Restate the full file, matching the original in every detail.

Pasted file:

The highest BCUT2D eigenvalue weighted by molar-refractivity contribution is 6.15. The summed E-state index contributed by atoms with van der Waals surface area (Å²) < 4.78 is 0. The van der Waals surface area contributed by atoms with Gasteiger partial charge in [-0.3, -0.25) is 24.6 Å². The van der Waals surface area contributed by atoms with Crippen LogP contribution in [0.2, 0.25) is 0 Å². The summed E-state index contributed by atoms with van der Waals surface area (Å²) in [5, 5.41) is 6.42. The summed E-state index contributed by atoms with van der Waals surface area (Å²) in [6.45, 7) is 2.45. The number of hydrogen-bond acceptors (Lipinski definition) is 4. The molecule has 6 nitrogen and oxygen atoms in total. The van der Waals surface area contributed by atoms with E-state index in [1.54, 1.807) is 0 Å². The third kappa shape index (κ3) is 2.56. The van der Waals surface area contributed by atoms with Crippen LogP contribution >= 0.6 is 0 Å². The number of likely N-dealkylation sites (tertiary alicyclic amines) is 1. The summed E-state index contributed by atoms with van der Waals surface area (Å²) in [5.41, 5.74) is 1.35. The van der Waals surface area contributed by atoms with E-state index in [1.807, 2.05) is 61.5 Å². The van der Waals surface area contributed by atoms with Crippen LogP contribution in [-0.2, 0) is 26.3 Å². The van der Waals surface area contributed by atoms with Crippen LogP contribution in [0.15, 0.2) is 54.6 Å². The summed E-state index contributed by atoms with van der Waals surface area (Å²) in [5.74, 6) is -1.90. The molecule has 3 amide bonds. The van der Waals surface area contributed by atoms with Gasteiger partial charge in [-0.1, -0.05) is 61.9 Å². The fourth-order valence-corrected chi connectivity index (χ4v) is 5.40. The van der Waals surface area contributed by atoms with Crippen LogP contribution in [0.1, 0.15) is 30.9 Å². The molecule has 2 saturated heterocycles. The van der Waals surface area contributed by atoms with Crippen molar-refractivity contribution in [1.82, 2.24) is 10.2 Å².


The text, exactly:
The highest BCUT2D eigenvalue weighted by molar-refractivity contribution is 6.15. The summed E-state index contributed by atoms with van der Waals surface area (Å²) < 4.78 is 0. The van der Waals surface area contributed by atoms with Gasteiger partial charge in [-0.3, -0.25) is 24.6 Å². The van der Waals surface area contributed by atoms with Crippen LogP contribution in [0.2, 0.25) is 0 Å². The summed E-state index contributed by atoms with van der Waals surface area (Å²) in [5, 5.41) is 6.42. The summed E-state index contributed by atoms with van der Waals surface area (Å²) in [6.45, 7) is 2.45. The number of hydrogen-bond acceptors (Lipinski definition) is 4. The molecule has 6 nitrogen and oxygen atoms in total. The van der Waals surface area contributed by atoms with E-state index in [1.54, 1.807) is 0 Å². The third kappa shape index (κ3) is 2.56. The van der Waals surface area contributed by atoms with Crippen LogP contribution >= 0.6 is 0 Å². The number of likely N-dealkylation sites (tertiary alicyclic amines) is 1. The summed E-state index contributed by atoms with van der Waals surface area (Å²) in [5.41, 5.74) is 1.35. The van der Waals surface area contributed by atoms with E-state index in [1.807, 2.05) is 61.5 Å². The van der Waals surface area contributed by atoms with Crippen LogP contribution in [-0.2, 0) is 26.3 Å². The van der Waals surface area contributed by atoms with Crippen LogP contribution in [0.15, 0.2) is 54.6 Å². The summed E-state index contributed by atoms with van der Waals surface area (Å²) in [5.74, 6) is -1.90. The molecule has 3 amide bonds. The van der Waals surface area contributed by atoms with Gasteiger partial charge in [-0.1, -0.05) is 61.9 Å². The fourth-order valence-corrected chi connectivity index (χ4v) is 5.40. The van der Waals surface area contributed by atoms with Crippen LogP contribution in [0.1, 0.15) is 30.9 Å². The molecule has 2 saturated heterocycles. The van der Waals surface area contributed by atoms with Crippen molar-refractivity contribution in [1.82, 2.24) is 10.2 Å².